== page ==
• The odds of a Selfhelp resident being hospitalized were approximately 68% lower than for the comparison group of older adults in the same zip codes as Selfhelp’s buildings.
  • The average Medicaid payment per person, per hospitalization, was $1,778 for Selfhelp residents, versus $5,715 for the comparison group. The average Medicaid payment per Selfhelp resident per ER visit, was $49, compared to $99 for the comparison group.
  • The odds of visiting the emergency room were 53% lower than the odds of a non-Selfhelp resident doing so.
An investment in SHASAM services is an investment in the health of the residents and an opportunity to keep them healthy at home
Project Name: NYC Health and Hospitals/Elmhurst Delivery Unit
Proposed Recipient: NYC Health and Hospitals/Elmhurst Hospital
Recipient Address: 79-01 Broadway, Queens, NY 11373
Requested Amount:  $3,000,000
Project Description: Elmhurst hospital requests $3 million towards the renovation of its Obstetrical Inpatient facilities in order to provide a more modern, safe, and comfortable family-centered environment, one which meets current privacy standards. There will be two basic enhancements to their Obstetric Suite: privacy and comfort. When giving birth, privacy leads to a quieter environment which promotes recovery; it provides for better infection control; it is better for bonding between moms/parents and their babies. Healthy breastfeeding is fostered in single rooms. A patient and family centered environment leads to increased patient satisfaction and better health outcomes. It is imperative to provide equitable maternal care to the working class and immigrant communities surrounding Elmhurst hospital.
Project Name: NYC Health and Hospitals/Elmhurst Transcranial Magnetic Therapy Suite
Proposed Recipient: NYC Health and Hospitals/Elmhurst  
Recipient Address: 79-01 Broadway, Queens, NY 11373
Requested Amount: $800,000
Project Description: H+H/Elmhurst is the busiest hospital in Queens and was the national epicenter of the first surge (Spring 2020) of COVID-19. H+H/Elmhurst is located in a crowded community with many health disparities.
This funding will allow the construction and equipping of a new Transcranial Magnetic Therapy Suite (TMS) on hospital unit D10, a Behavioral Health unit. TMS is an FDA-approved treatment for seriously depressed patients, used when other treatment modalities have failed. It is both less invasive and more successful in treating these patients than the alternative, Electro-Convulsive Therapy (ECT).
Depression has a high prevalence in our heavily immigrant, low income and mostly non-white patient base. The treatment-resistant patients who are prime candidates for TMS are also at a high risk of suicide. Due to health care disparities that exist for lower social economic groups, immigrants, and the undocumented, untreated depression is common in our clientele. Further, there often is a cultural stigmatization of depression in these groups. This treatment helps normalize the disease and its treatment. TMS is usually offered in clinics for well insured and wealthy out-of-pocket paying patients. Our patients would not normally have access to this treatment.
In summary, this funding will benefit public health in the community and strengthen the Behavioral Health practice in the largest public hospital in Queens, NY.
Project Name: NYC Health and Hospitals/Queens Hospital Outpatient Dialysis Center 
Proposed Recipient: NYC Health and Hospitals/Queens Hospital 
Recipient Address: 82-68 164th St., Jamaica, NY 11432
Requested Amount: $1,000,000  
Project Description: This project will renovate existing hospital space (retired swimming pool room) to build an Outpatient Dialysis Center. The Outpatient Dialysis Center would serve a significant medical need in the community given the high volume of patients with End-Stage Renal Disease (ESRD) (Chronic Kidney Disease Level 4) (CKD4), who ultimately need access to chronic renal dialysis (offered by the center) and further support those patients in need of a kidney transplant. ESRD is a primary complication of diabetes, which is a significant healthcare concern in the community. Current estimates demonstrate that on an on-going bases, 120 active dialysis patients would be served by the center, drawn from a clinically qualified pool of 350 to 500 patients which are known to the facility and belonging to a hospital base of approximately 5,000 diabetes clinic patients.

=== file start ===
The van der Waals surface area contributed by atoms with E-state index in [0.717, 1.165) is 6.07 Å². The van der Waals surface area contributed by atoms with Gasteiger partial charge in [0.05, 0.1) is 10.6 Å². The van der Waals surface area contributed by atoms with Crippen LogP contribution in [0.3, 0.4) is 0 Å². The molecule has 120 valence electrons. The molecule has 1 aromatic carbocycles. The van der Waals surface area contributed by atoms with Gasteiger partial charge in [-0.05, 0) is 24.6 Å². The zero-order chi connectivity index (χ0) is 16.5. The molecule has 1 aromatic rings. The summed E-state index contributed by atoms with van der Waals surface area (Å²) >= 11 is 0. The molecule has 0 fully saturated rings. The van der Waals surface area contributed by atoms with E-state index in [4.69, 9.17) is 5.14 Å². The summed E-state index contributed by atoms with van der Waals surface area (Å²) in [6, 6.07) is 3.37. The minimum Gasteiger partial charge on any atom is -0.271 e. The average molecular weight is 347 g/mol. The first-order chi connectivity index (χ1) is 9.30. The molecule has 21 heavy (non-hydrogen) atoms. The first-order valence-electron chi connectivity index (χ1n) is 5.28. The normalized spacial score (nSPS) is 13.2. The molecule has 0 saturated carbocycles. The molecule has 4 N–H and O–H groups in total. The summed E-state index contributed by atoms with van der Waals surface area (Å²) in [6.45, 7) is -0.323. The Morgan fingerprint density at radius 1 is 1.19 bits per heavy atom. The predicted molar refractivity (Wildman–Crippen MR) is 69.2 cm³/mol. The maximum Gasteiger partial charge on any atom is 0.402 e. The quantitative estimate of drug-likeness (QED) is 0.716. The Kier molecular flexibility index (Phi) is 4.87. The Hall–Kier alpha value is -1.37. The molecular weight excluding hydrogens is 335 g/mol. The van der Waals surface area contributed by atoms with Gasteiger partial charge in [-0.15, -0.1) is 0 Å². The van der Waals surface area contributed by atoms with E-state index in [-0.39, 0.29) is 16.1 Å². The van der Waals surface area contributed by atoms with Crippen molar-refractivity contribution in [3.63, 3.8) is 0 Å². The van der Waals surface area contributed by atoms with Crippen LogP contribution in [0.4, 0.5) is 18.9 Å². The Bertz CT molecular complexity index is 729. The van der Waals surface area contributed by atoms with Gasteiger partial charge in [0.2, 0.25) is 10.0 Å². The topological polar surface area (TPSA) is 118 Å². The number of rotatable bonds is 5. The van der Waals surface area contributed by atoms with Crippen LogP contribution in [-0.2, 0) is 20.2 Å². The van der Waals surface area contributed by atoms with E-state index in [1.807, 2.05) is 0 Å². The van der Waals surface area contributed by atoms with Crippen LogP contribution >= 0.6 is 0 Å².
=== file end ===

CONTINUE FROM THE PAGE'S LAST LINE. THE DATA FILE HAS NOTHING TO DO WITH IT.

The Covid-19 pandemic has brought to the forefront the disparities that exist for the patients served by Queens Hospital, which require us to continue to bridge this gap by creating better access to services so that patients can receive the right care, at the right place, at the right time, all of the time. In addition to providing significantly complicated medical interventions to an at-risk patient population, at a reduced cost based on economy of scale and preferential purchasing power, the creation of this center would provide cutting-edge clinical interventions with improved clinical outcomes. Also, this approach would further support improved outcomes with less risk for adverse events. The management of diabetes complications is complex and requires additional skills best offered by such a center of care. This proposal would allow Queens Hospital to close the gap in delivering services and address disparities in healthcare access, and provide quality, needed care to its patient population.
Project Name: Ohel Kissena Blvd Residence Rehabilitation Project
Proposed Recipient: Ohel Children’s Home and Family Services
Recipient Address: 71-40 Kissena Boulevard in Flushing, NY 11367
Requested Amount: $233,000
Project Description: Requesting $233,000 to upgrade and improve the bathroom and kitchen facilities at Ohel’s residence for the developmentally disabled (all of whom are constituents of NY-06).
The home is a NYS Office for People With Developmental Disabilities (OPWDD) licensed residence which opened in 1978. It is home to ten men with severe developmental and intellectual disabilities. Many of the men also have a host of medical conditions that require extensive medical involvement. The residence provides 24/7 staff coverage, including direct care staff, nurse, psychologist, and other support staff to provide a full range of daily living skills training, medical care and support to the clients.